21 Aug 2014
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Citizen Survey Results Show Positive Growth

The National Citizens Survey results show growing satisfaction by Snellville's citizens in key areas of city administration reflecting improved quality of life and positive economic development.

Citizen Survey Results Show Positive Growth Citizen Survey Results Show Positive Growth Citizen Survey Results Show Positive Growth

At the July 23 City Council Meeting, Councilman Tom Witts gave a presentation reflecting comparisons between the 2010 National Citizen Survey and the 2012 Survey which showed that beyond the bad press that Snellville sometimes receives, citizens are generally satisfied with the progress that city leaders have made towards their goals.

The National Citizen Survey (The NCS), a collaborative effort between National ResearchCenter, Inc. (NRC) and the International City/County Management Association (ICMA), was developed by NRC to provide a statistically valid survey of resident opinions about community and services provided by local government. Staff and elected officials find the results useful in making decisions concerning community planning and resource allocation, and policy making. It is used to identify community and service strengths and weaknesses.

The Immediate Goal of the NCS is to provide useful information for planning, resource allocation, performance measurement, program and policy evaluation

Long Term Goals using the assessment give guidance towards improved services, more civic engagement, better community quality of life, and stronger public trust.

  • Participating households were selected at random and multiple mailings were made to each household.
  • Results were statistically weighted to reflect the proper demographic composition of the entire community.
  • Approximately 1200 surveys were sent out and a total of 359 completed surveys were obtained, providing an overall response rate of 31%.
  • Typically, response rates obtained on citizen surveys range from 25% to 40%.
  • Snellville's NCS was developed with cooperation of the staff who selected items from a menu of questions about services and community problems.  

According to Witts, Snellville's first NCS was in February or March of 2010. It was suggested by Russell Treadway and approved by the council in order to "get a feel of the citizenry and their feelings about Snellville's government." The 2010 NCS served as a base line; subsequent success or failure to improve will be measured by subsequent surveys - every two years - against the 2010 NCS.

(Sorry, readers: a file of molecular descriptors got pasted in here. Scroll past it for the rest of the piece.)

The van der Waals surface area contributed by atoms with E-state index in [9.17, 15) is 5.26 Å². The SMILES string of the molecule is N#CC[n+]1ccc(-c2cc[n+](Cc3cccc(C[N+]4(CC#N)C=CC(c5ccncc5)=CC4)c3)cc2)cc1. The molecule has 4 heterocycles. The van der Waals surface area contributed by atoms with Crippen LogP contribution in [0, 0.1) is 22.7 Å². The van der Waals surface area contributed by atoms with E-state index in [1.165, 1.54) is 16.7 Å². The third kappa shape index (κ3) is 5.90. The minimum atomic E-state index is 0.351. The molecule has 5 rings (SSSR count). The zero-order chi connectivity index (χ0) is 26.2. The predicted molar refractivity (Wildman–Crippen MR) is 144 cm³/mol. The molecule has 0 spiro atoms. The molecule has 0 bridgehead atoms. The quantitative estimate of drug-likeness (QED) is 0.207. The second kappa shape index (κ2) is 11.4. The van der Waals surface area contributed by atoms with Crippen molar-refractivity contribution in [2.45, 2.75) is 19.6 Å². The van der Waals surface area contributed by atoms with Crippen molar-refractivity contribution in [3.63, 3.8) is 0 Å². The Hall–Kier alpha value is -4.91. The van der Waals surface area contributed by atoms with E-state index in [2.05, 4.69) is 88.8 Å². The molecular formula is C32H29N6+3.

• The survey contained 104 questions
  • 26 markers showed static or no change in satisfaction. This is not necessarily bad as some of these questions reflected high satisfaction in the 2010 NCS.
  • Of the remaining issues, 27 reflected marginal growth in the eyes of the citizens and
  • 51 showed statistically significant improvement.

"The Survey is a report card on how the public perceives the City. It covers city services, taxes, elected officials, economic development, quality of life, and quality of place," says Witts.  "I am encouraged by the advances that were made in 2010 and 2011 based on the results of the 2012 NCS. People are paying attention and noticing the difference."

Snellville's survey focused mostly on Sense of Community, Improved Economic Development, and Improved Public Trust. Witts said that since 2010, among the events and circumstances that he feels which occurred to create a growing satisfaction among citizens are those activities coordinated by Snellville Tourism and Trade along with the efforts of Eric Van Otteren, Snellville's Economic Development Manager.

A pdf of the comparison summary has been included; we've also included the 2012 document for those who would like to sift through the total 103 pages.

So what do you think of the city's efforts to improve a sense of community, trust in the administration and economic development?

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